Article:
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Another Harry Potter book

A book by Tera Stouffer, Alpha, $16.95

Why does floo powder travel beat out flying by broom? When does the Knight bus come for a damsel in distress?
How do Portkeys work and why is it not a good idea to use them in a recycling area?
Why can't a wizard simply whip up something to eat when he is hungry? How come poor wizards live in sub-par houses if they have magic at their wand tips?
Here's a fun and informative treatment that lends itself not only to reading for entertainment but for coffee table discussion and keeping it around for reference.
Author Tere Stouffer hasn't missed a trick, including information from mythology, old wive's tales and even authors who might have inspired J.K. Rowling.
All seven books are covered and the references to various incidents and witches and wizards make it timely and rather personal to the Potter fan.
It's great reading for both the uninitiated and the ardent magic lover as Stouffer explains Quidditch, giants, why one has to run into a brick wall to catch the Hogwarts Express and how owls always know where to deliver their mail.
Ogden, Utah, gets a brief mention as possibly the birthplace of Ogden Firewhiskey.
This guide is well organized and lends itself to skimming as well as serious point-to-point study.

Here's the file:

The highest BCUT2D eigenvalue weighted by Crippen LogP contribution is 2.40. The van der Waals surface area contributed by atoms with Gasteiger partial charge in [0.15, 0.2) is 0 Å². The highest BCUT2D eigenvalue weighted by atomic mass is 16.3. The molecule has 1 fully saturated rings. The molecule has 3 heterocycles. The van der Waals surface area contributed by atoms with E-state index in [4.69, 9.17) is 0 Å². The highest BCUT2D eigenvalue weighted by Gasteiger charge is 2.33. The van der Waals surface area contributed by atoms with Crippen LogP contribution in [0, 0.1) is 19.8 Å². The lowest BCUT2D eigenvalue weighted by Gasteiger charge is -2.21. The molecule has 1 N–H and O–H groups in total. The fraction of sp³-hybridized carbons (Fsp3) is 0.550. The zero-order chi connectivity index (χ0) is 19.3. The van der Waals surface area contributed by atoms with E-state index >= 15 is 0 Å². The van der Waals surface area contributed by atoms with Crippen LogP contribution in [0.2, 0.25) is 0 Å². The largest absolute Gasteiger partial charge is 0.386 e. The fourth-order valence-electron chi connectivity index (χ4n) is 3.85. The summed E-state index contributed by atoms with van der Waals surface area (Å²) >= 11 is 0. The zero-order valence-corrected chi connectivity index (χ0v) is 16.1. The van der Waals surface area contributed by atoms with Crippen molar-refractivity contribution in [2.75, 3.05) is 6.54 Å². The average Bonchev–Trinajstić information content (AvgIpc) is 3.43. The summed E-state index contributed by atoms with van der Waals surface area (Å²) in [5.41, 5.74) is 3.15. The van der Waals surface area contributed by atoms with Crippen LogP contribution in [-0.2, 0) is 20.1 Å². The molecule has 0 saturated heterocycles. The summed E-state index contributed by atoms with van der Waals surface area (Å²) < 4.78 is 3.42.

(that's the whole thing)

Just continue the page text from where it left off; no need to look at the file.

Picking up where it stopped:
Nothing is taken too seriously and yet all of it is taken at face value, which makes for a different kind of literary experience.
Read this and you're assured of a place of honor at the next Harry Potter world, book, or movie discussion.
(Did you know that Knockturn Alley sells mostly items that are legal to sell but illegal to own?) (Are you aware that the Hogwart's library has a rather hard to find invisibility section or that the school motto is "Never tickle a sleeping dragon"?).
In this book one can learn all one wants to know and then some about wizarding schools, spells, magical creatures, potions along with the difference between spells, charms, hexes, jinxes and curses.
One interested in becoming a wizard for a day or for a trick-or-treating stint may want to memorize the spells chapter.
This is not to say that every question is answered. There's the question of how the teachers at Hogwarts know a child is born to magic and how the Ministry of Magic gets paid when no one pays any taxes.
Stouffer never really claims to have all the answers, but she's done a pretty fair job of collecting valuable information from the stories, enough to offer a framework about the wizarding life that makes almost total sense.
It makes for an entertaining read at the very least.
Sharon Haddock is a professional writer with 30 years experience, 17 at the Deseret News. Her personal blog is at sharonhaddock.blogspot.com. Email: haddoc@desnews.com